Final Exits at Scandal-Hit Davy Important, Finance Minister Says
(Bloomberg) -- Top Irish securities firm Davy’s decision to shut its bond desk and lay off the last remaining staff involved in a scandal that has rocked Dublin’s financial community is an “important development,” Finance Minister Paschal Donohoe said.
Four staff were made redundant by the closure, Davy said late on Monday in Dublin. It also said all 16 individuals involved in the deal which has plunged the company into controversy have now exited.
Davy didn’t identity the workers affected or say how many of them were involved in the deal which has cost some of its top executives their jobs. The move came after the nation’s debt office stripped the firm of its role as a primary dealer in government bonds.
“The nature of the decision that was made by the NTMA reflects how seriously this issue has been taken by the government and reflects the expectations that we have regarding the standards that need to be met,” Donohoe told reporters.
Donohoe’s comments followed a finding by regulators that the firm displayed a “lack of candor” and providing “misleading details” during an investigation. The case involved a consortium of employees buying bonds from a client in a personal capacity, without the customer knowing they were the buyers. Davy was fined 4.13 million euros ($4.9 million).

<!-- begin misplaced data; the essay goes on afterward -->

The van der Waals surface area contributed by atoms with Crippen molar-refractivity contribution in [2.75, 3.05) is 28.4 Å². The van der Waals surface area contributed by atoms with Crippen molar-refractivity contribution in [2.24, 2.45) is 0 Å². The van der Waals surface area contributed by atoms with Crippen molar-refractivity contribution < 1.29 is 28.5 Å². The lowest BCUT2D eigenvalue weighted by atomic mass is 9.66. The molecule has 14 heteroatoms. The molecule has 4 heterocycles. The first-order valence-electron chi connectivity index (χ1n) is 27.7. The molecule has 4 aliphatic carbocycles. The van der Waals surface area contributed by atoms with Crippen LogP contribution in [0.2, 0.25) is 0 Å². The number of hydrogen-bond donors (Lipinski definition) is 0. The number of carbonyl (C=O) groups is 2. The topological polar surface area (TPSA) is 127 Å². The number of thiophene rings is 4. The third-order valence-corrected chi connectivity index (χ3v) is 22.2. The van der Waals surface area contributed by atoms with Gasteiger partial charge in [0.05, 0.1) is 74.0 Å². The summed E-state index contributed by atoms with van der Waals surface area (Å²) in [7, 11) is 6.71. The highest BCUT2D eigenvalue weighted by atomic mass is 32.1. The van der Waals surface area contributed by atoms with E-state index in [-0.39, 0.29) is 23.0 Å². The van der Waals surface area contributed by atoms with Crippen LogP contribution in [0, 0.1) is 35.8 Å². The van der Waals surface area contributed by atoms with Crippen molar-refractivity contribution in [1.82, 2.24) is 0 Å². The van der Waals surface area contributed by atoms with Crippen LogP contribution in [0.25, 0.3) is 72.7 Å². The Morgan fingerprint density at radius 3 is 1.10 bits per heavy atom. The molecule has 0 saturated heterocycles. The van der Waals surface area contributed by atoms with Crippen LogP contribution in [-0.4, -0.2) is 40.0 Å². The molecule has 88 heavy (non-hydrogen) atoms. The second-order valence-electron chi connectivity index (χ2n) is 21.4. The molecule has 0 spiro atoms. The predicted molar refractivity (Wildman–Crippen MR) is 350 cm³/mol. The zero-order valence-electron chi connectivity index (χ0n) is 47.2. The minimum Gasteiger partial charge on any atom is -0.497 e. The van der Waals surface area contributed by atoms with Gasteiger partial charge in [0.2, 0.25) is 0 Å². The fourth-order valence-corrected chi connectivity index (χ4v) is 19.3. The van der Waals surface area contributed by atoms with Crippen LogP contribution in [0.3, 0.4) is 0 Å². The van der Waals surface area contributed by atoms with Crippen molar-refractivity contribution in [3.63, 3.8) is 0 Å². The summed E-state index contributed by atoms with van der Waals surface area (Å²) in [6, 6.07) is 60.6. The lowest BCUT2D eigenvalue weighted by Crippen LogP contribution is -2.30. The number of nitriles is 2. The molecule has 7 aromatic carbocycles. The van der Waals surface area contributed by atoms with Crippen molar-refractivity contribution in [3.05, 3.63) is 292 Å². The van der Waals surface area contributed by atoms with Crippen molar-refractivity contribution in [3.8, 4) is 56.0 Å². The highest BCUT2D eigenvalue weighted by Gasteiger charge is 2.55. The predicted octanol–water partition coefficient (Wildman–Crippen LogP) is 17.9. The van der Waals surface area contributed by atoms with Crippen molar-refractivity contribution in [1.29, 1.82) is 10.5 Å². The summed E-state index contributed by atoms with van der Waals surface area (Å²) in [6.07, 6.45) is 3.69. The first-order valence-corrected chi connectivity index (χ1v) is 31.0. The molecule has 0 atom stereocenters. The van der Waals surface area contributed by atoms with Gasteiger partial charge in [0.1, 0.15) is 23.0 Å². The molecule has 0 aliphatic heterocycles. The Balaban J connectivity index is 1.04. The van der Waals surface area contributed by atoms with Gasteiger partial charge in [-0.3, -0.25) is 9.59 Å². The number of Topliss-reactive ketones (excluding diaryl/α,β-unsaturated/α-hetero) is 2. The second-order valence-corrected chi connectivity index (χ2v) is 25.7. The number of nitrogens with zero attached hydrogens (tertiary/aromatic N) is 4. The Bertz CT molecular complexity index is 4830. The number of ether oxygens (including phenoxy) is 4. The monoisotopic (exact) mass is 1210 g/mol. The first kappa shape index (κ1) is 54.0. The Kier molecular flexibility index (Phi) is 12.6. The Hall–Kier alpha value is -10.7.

Later today, central bank officials are set to accuse Davy of creating an “elevated risk of investor detriment” when they appear before lawmakers at a parliamentary committee.
“The government continues to treat this issue very, very seriously,” Donohoe said. The scandal won’t hurt Ireland’s ability to borrow on the bond market, he said.
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